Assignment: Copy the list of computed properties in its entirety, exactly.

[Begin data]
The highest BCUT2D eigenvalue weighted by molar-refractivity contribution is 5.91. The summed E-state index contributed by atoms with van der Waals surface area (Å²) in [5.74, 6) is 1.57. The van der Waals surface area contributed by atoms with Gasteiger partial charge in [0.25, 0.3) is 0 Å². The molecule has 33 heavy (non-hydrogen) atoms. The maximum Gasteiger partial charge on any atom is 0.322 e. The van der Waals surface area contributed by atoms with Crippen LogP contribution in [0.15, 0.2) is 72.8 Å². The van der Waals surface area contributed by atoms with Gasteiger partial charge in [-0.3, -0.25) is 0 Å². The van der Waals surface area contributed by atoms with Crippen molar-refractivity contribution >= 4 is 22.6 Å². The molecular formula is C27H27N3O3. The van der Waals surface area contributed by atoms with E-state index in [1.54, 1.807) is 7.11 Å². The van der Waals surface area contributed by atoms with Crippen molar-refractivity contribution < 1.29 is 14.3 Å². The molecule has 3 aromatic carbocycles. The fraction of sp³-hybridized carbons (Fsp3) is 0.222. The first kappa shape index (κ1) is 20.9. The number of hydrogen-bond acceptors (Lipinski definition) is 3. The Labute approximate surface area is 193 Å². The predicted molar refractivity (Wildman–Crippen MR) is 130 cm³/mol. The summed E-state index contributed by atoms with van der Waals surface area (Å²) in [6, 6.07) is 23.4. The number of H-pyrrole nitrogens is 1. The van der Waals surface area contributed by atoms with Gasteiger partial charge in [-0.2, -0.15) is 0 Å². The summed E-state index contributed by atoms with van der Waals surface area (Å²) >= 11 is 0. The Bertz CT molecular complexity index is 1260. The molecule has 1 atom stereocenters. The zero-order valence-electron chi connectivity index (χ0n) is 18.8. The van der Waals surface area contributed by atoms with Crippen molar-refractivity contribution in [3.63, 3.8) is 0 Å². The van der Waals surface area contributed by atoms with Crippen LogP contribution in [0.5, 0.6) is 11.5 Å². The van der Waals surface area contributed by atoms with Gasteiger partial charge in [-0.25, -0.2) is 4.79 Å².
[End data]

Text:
The highest BCUT2D eigenvalue weighted by molar-refractivity contribution is 5.91. The summed E-state index contributed by atoms with van der Waals surface area (Å²) in [5.74, 6) is 1.57. The van der Waals surface area contributed by atoms with Gasteiger partial charge in [0.25, 0.3) is 0 Å². The molecule has 33 heavy (non-hydrogen) atoms. The maximum Gasteiger partial charge on any atom is 0.322 e. The van der Waals surface area contributed by atoms with Crippen LogP contribution in [0.15, 0.2) is 72.8 Å². The van der Waals surface area contributed by atoms with Gasteiger partial charge in [-0.3, -0.25) is 0 Å². The van der Waals surface area contributed by atoms with Crippen molar-refractivity contribution >= 4 is 22.6 Å². The molecular formula is C27H27N3O3. The van der Waals surface area contributed by atoms with E-state index in [1.54, 1.807) is 7.11 Å². The van der Waals surface area contributed by atoms with Crippen molar-refractivity contribution < 1.29 is 14.3 Å². The molecule has 3 aromatic carbocycles. The fraction of sp³-hybridized carbons (Fsp3) is 0.222. The first kappa shape index (κ1) is 20.9. The number of hydrogen-bond acceptors (Lipinski definition) is 3. The Labute approximate surface area is 193 Å². The predicted molar refractivity (Wildman–Crippen MR) is 130 cm³/mol. The summed E-state index contributed by atoms with van der Waals surface area (Å²) in [6, 6.07) is 23.4. The number of H-pyrrole nitrogens is 1. The van der Waals surface area contributed by atoms with Gasteiger partial charge in [-0.2, -0.15) is 0 Å². The summed E-state index contributed by atoms with van der Waals surface area (Å²) >= 11 is 0. The Bertz CT molecular complexity index is 1260. The molecule has 1 atom stereocenters. The zero-order valence-electron chi connectivity index (χ0n) is 18.8. The van der Waals surface area contributed by atoms with Crippen molar-refractivity contribution in [3.63, 3.8) is 0 Å². The van der Waals surface area contributed by atoms with Crippen LogP contribution in [0.5, 0.6) is 11.5 Å². The van der Waals surface area contributed by atoms with Gasteiger partial charge in [-0.25, -0.2) is 4.79 Å².